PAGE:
Color to Alpha with GIMP 2.10 leads to washed out appearance

The original image, which we want to make transparent but not change the values of black and white.

I like to use GIMP (GNU Image Manipulation Program) to create and edit images because it is free software, it’s easy to install on Debian, and it is fun to use when you get the hang of it. GIMP is excellent software for editing images.

One thing I rely on is the “Color to Alpha” function. This allows you to take a flat image and remove a certain color from it, replacing that color with transparency.

A common job using this function is to subtract all white from an image, and replace the white with transparency. Then add back a white layer under the transparent layer, and the image looks the same as it did before, but now separated onto two layers. You can paint under the original image.

For the purposes of a demo, here is an example black and white image which we would like to turn transparent:

GIMP 2.10 changes Color to Alpha

Using Color to Alpha in GIMP 2.10 leads to a washed out appearance when the image is reassembled

When I got GIMP 2.10, I noticed the Color to Alpha did not give the reliable results that I had used many times.

If I took an image, removed the white, and put a white layer underneath, I should get the exact same image back. This is how it worked in GIMP 2.8. But in GIMP 2.10, the result was noticeably washed out looking:

Another related problem in GIMP 2.10

Because Color to Alpha was not working reliably, I tried an alternative strategy using layer masks.

Convert the image to black and white. Invert the colors. Create a new layer and fill it with black. Add a layer mask. Copy the inverted layer and paste it in as the layer mask. Add a white layer under the black layer.

The result should look just like the original black and white image. But it does not, it looks washed out and like the layer mask has been inaccurately applied.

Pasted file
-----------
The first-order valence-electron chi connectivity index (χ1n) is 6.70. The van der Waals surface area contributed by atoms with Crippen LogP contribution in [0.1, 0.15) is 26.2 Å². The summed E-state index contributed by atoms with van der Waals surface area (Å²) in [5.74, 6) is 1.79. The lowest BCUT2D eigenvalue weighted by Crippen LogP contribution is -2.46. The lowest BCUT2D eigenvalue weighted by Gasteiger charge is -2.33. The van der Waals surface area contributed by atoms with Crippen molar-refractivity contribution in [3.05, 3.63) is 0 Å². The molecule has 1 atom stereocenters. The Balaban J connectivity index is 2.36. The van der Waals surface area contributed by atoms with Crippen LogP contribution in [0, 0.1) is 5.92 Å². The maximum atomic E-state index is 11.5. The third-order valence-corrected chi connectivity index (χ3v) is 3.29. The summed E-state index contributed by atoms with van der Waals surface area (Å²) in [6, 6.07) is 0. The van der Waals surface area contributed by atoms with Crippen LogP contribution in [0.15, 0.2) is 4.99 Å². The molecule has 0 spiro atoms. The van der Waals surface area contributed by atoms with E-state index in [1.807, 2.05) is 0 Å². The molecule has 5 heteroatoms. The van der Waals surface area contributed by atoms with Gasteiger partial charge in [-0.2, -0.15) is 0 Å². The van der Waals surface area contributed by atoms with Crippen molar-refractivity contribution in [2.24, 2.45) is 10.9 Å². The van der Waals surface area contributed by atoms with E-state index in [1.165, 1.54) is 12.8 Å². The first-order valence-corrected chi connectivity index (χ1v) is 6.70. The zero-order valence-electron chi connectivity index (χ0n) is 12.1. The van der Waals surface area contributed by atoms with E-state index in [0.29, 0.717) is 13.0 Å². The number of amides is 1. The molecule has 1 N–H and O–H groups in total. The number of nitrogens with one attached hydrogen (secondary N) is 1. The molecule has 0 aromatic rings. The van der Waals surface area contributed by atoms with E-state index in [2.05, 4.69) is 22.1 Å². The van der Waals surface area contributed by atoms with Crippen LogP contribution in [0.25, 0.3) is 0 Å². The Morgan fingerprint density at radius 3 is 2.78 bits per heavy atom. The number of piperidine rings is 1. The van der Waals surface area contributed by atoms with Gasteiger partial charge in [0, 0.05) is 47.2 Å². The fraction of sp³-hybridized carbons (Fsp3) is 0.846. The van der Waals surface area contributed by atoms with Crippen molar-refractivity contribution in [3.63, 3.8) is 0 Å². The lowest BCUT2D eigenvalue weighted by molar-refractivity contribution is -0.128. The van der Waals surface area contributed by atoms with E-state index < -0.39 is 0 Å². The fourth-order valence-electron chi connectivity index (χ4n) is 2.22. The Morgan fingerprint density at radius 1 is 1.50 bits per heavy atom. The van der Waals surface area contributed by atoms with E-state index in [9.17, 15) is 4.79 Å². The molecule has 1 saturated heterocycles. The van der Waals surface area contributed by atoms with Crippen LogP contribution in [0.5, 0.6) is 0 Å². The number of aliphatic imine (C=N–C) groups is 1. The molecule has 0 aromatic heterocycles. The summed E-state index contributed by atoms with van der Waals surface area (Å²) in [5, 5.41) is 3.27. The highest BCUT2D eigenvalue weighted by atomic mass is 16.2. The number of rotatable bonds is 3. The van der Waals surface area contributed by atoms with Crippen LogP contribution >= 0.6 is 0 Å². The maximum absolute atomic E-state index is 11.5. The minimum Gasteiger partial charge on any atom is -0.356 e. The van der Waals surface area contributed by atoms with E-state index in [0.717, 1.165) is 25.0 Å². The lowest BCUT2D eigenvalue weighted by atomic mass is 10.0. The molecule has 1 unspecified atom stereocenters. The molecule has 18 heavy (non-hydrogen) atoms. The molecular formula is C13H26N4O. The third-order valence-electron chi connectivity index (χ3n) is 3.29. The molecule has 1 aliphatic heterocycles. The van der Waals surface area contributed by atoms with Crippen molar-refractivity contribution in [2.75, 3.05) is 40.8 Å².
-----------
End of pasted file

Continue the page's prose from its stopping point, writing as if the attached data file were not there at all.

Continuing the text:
I believe this is just another way to arrive at the same problem we have already described.

Online search for answers

Online search for answers turned up this post.
Click to enlarge

I searched online for this problem, and found several people who had the same problem, but did not find an answer.

Next I searched again using a slightly different approach and ended up reading a thread that talked about changes to GIMP 2.10 that are caused by changing the graphics framework to GEGL (Generic Graphic Library). GEGL is the new graphics framework for GIMP that is graph-based and non-destructive.

Now I found a post by Elle that suggests the problem has to do with new default blend modes for layers. See adjacent image for the full post I thought was the most useful. And here is a link to the actual post where I found it:

Fixing Color to Alpha for GIMP 2.10

Change the Composite Mode on the transparent layer to RGB Perceptual to return the image to normal.

Here is my way to work with Color to Alpha in GIMP 2.10:

  • Start with a new flat image.
  • Use Color to Alpha to remove white from the image.
  • Add back a white layer under the newly transparent layer.
  • If the result looks washed out:
    • Right click on the washed out layer in the layers dialog.
    • Under Composite Space, choose “RGB (Perceptual)”
  • The image should now look correct.

This makes the Color to Alpha function work again like it did before, which is great because it’s very useful.

I used the “compare” tool of imagemagick to compare the new image to the original, and according to compare the images are now identical.

compare image1.png image2.png difference.png


Color to Alpha is working again in GIMP 2.10
Let the games begin!

I don’t know enough about what the different blend modes are to know whether the new default blend mode is just wrong for what I'm doing, or something more akin to a bug. It seems to me the behavior of Color to Alpha that I am accustomed to is more correct.

I mainly want to get this answer out there so people can find it. When I searched I did not find a clear workaround.